“The Botanists Among Us: Host plant specialization in insects”

It’s been a busy week for me—just two days after doing a presentation on tiger beetles to the Webster Groves Nature Society’s Entomology Group, I gave a talk to the St. Louis Chapter of the Missouri Native Plant Society. As implied by the title, the talk focused on host plant specialization among insects, first covering the major groups of plant-feeding insects and the evolutionary themes involved in adaption to (and away from) plant-feeding, then moving to examples of different types of host plant specificity and highlighting some of the more interesting insects that I’ve encountered (and managed to photograph) over the years.

Like my talk two nights earlier, it was another fun and lighthearted conversation with a highly engaged crowd, and I appreciate the great interest shown by a group that is normally much more focused on plants than on insects. Once again, it was well-attended locally, but for the benefit of those who were not able to attend the meeting in person and that may be interested in this subject, I’ve prepared a PDF version* of the presentation that you can download and peruse at your convenience.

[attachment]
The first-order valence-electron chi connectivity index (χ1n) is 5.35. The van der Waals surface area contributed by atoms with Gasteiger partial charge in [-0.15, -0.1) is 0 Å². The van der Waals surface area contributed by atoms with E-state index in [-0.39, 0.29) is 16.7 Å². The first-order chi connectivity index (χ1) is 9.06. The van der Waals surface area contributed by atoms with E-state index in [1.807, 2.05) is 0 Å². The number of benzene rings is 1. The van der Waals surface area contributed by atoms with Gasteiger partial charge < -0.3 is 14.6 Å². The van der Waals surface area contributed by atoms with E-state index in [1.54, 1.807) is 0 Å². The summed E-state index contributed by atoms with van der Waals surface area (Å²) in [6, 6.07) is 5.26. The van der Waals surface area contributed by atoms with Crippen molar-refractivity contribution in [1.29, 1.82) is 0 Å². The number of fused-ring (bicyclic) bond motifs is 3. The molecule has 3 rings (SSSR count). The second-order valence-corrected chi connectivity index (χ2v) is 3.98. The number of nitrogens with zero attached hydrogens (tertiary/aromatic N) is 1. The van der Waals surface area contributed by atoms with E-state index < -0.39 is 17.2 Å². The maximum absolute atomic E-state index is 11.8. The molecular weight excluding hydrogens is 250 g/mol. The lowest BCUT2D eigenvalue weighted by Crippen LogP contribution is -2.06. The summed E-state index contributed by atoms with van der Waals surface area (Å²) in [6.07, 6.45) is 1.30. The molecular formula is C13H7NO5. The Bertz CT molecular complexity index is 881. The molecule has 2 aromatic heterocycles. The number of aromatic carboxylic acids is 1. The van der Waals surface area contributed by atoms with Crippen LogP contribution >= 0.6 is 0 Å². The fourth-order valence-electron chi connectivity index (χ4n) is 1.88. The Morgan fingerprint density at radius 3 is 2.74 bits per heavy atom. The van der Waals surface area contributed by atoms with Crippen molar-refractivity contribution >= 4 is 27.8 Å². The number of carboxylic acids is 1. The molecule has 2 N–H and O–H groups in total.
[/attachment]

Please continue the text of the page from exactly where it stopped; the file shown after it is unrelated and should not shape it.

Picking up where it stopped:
* All content is copyrighted and may not be reproduced or distributed without written consent.

© Ted C. MacRae 2019

“Highlights from Nearly 20 Years of Chasing Tiger Beetles in Missouri”

Last night, Chris Brown—my longtime field companion and fellow tiger beetle aficionado—and I gave a presentation to the Entomology Group of the Webster Groves Nature Study Society at Shaw Nature Reserve in Gray Summit, Missouri, giving highlights from our nearly 20 of “chasing” tiger beetles in Missouri. Our work not only revealed two new state records (Cicindelidia trifasciata ascendens and Cylindera celeripes), bringing to 24 the total number of tiger beetle species known from the state, but also featured intensive surveys for several species of conservation interest.